The Mess That Greenspan Made - Part 32

Wednesday Morning Links

Reaction to new highs: cheers and fears – USA Today
Factories burnt in Vietnam anti-China protest – BBC
Anger Grows in Vietnam Over Dispute With China – NY Times
Ukraine Strives to Fix Crisis as Ambush Shows War Closer – Bloomberg
Focus on BoE, highlights contrast with dovish ECB – Reuters
Fannie, Freddie won’t reduce loan limits, regulator says – LA Times
Recession-Baby Millennials Scarred by Downturn Spurn Stocks – Bloomberg
U.S. household debt jumps for third straight quarter: survey – Reuters
Student Debt Holders Retreating From Housing Market, NY Fed Says – Bloomberg
Investors May Have Gained Early Word on Fed Policy, Study Finds – Bloomberg
Wall St. has always been corrupt or about to be corrupted – The Burning Platform
Piketty and the Zeitgeist – Project Syndicate

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Asia shares rise on new S&P high, Europe meanders – AP
Traders eye data this week for whiffs of inflation – CNBC
The Case for an Extended Bull Market in Stocks – Barron’s
European stocks step back from multiyear highs – MarketWatch
Investor Survey Explains Why Investors Remain “Side Lined” – Zero Hedge
Like So 2000: Wall Street Pumps Crashed Internet Stocks – Testosterone Pit
Treasuries Rise Before Producer Prices Amid ECB Stimulus Bets – Bloomberg
Gold up on lower dollar, stocks; platinum, palladium add to gains – Reuters
Nobody Is Bothering to Buy Gold and UBS Says That Is Its Biggest Positive – The Street
Gold Smuggling in India Spikes 446% in Last 12 Months – Scrap Monster
London silver ‘fix’ to be scrapped from August – Mineweb

Why Austerity Does Not Work –
What Is Social Insurance? Take Two – Baseline Scenario
The Death of QE’s Promise and Premise – Alhambra Partners
Food Stamps and Failed Economic Policies – House of Debt
UK jobs growth rises at fastest rate in 43 years – Telegraph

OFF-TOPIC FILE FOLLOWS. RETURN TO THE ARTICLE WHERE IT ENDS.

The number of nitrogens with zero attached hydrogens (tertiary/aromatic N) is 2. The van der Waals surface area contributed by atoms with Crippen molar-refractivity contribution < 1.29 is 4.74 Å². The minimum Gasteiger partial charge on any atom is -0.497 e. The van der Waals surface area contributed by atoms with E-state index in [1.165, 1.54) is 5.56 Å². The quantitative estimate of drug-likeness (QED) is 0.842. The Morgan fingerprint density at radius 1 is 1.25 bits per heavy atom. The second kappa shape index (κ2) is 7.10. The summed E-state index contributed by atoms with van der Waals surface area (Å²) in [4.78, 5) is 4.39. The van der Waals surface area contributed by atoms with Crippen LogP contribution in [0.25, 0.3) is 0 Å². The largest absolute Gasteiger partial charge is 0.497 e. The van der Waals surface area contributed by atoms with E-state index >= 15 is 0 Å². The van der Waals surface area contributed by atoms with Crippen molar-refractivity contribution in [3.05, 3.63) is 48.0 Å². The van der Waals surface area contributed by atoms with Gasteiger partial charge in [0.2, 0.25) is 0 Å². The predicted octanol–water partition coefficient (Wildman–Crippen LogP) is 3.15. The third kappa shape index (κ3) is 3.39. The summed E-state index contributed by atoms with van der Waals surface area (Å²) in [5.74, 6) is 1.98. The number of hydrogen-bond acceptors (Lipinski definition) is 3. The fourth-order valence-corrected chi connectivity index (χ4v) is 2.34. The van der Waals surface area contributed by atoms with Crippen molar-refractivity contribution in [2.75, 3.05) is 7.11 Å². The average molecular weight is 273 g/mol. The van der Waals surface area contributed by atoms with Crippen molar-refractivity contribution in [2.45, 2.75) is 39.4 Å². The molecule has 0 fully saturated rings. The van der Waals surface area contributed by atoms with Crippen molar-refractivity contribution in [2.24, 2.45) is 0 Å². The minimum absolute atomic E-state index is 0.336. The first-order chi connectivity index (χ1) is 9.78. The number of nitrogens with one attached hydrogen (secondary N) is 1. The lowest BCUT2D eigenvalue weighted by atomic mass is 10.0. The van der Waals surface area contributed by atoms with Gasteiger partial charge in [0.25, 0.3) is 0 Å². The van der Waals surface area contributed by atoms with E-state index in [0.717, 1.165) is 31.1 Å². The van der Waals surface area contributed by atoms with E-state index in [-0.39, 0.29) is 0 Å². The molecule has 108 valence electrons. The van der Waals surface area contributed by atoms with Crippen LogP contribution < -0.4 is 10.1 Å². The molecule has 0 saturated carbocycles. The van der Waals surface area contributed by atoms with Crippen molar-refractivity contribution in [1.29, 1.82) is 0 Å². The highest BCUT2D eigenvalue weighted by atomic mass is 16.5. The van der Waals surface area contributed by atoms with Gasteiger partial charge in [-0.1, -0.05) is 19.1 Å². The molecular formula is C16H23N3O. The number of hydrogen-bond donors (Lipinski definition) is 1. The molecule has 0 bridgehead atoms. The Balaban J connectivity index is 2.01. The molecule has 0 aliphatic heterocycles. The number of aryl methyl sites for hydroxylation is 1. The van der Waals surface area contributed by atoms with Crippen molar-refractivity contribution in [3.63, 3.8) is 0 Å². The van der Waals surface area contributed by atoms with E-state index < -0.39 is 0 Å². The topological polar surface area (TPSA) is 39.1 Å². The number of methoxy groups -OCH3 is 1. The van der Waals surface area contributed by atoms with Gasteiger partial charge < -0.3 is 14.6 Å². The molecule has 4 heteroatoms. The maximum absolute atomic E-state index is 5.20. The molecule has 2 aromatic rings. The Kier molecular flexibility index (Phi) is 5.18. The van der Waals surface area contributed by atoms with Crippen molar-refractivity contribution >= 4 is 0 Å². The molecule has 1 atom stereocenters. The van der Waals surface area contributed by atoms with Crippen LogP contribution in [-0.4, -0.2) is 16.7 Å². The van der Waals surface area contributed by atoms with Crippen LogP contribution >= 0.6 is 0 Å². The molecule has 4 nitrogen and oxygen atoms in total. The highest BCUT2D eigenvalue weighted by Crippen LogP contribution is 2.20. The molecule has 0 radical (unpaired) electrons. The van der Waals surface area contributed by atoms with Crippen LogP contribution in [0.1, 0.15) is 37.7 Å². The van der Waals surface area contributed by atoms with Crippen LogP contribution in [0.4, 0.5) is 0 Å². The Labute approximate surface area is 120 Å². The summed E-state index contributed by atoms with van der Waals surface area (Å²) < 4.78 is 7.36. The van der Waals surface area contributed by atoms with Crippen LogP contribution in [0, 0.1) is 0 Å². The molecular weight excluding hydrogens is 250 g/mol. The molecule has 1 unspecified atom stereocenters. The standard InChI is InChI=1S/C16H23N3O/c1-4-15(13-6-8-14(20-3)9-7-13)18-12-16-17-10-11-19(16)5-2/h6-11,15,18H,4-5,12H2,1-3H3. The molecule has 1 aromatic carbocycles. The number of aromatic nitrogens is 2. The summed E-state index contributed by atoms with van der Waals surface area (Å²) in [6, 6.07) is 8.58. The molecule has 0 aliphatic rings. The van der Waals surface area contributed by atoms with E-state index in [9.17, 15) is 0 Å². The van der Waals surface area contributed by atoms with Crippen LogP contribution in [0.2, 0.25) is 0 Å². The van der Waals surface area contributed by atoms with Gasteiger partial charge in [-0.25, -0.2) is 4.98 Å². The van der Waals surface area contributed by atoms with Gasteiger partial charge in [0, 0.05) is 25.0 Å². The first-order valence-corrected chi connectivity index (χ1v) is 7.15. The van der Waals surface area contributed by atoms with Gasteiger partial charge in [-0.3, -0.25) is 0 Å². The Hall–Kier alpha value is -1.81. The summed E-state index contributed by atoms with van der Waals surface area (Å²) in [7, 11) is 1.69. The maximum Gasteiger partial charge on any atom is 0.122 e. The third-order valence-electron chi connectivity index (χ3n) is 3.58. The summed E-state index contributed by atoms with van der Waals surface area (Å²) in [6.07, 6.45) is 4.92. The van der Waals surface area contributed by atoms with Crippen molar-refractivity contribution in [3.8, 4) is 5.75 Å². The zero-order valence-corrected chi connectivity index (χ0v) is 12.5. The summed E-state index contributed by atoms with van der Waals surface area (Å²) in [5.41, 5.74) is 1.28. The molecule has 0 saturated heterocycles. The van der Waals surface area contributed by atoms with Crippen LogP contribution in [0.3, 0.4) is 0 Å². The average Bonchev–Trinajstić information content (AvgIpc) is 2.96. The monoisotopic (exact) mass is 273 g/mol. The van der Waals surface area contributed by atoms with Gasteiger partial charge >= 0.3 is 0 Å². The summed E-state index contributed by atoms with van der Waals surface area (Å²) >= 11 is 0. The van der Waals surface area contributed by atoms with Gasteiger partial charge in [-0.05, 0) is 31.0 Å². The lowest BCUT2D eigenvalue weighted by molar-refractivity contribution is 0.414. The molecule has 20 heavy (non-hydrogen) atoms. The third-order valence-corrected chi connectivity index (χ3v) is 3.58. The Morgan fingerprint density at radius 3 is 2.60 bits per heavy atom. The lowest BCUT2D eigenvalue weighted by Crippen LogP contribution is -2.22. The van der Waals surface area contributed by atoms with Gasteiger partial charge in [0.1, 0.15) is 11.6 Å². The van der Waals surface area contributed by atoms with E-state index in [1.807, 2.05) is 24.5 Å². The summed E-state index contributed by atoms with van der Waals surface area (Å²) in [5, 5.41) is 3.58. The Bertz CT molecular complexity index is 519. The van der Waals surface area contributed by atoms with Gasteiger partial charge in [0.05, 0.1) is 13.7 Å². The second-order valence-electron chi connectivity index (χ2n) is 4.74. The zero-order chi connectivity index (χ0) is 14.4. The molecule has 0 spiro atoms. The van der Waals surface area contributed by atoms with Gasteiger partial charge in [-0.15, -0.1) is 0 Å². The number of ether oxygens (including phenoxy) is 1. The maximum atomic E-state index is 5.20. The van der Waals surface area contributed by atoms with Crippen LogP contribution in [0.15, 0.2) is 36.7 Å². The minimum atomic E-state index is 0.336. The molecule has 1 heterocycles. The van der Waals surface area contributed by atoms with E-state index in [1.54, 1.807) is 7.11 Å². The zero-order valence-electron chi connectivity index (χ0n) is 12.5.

Banks told to act more quickly on home loans – China Daily
‘Debt denial’ over mortgage repayment problems – BBC
Southern California housing market slowly heating up – LA Daily News
Where can the middle class actually afford to buy a home? – Fortune
Ben Bernanke lunch auctions for $70,500 – CNN/Money
The Dwindling Fed – NY Sun


Jobless and Obese

This Washington Post story looks at the relationship between unemployment and obesity as a subset of the population in parts of the country (mostly low-skilled workers) make things even more difficult for themselves by showing up to job interviews with added girth.

Recent studies and surveys have shown a distinct relationship between unemployment and obesity, particularly for lower-skilled workers who struggle to find work — a search made more challenging by their weight.

In Hagerstown, where blue-collar jobs have gone overseas or to cheaper parts of the country, 8.4 percent are unemployed — well above Maryland’s 5.9 percent rate. Last month, Gallup identified the area as the third-heaviest place in the United States, with almost 37 percent of its residents obese. Local studies put the number even higher.

This is a fascinating subject on many levels.

First, obesity rates vary widely (no pun intended) within the U.S. based on demographics and cultural norms that seem pretty hard to reverse (note that there’s a “least obese” chart with the WaPo article and most areas are either in the West or the Northeast).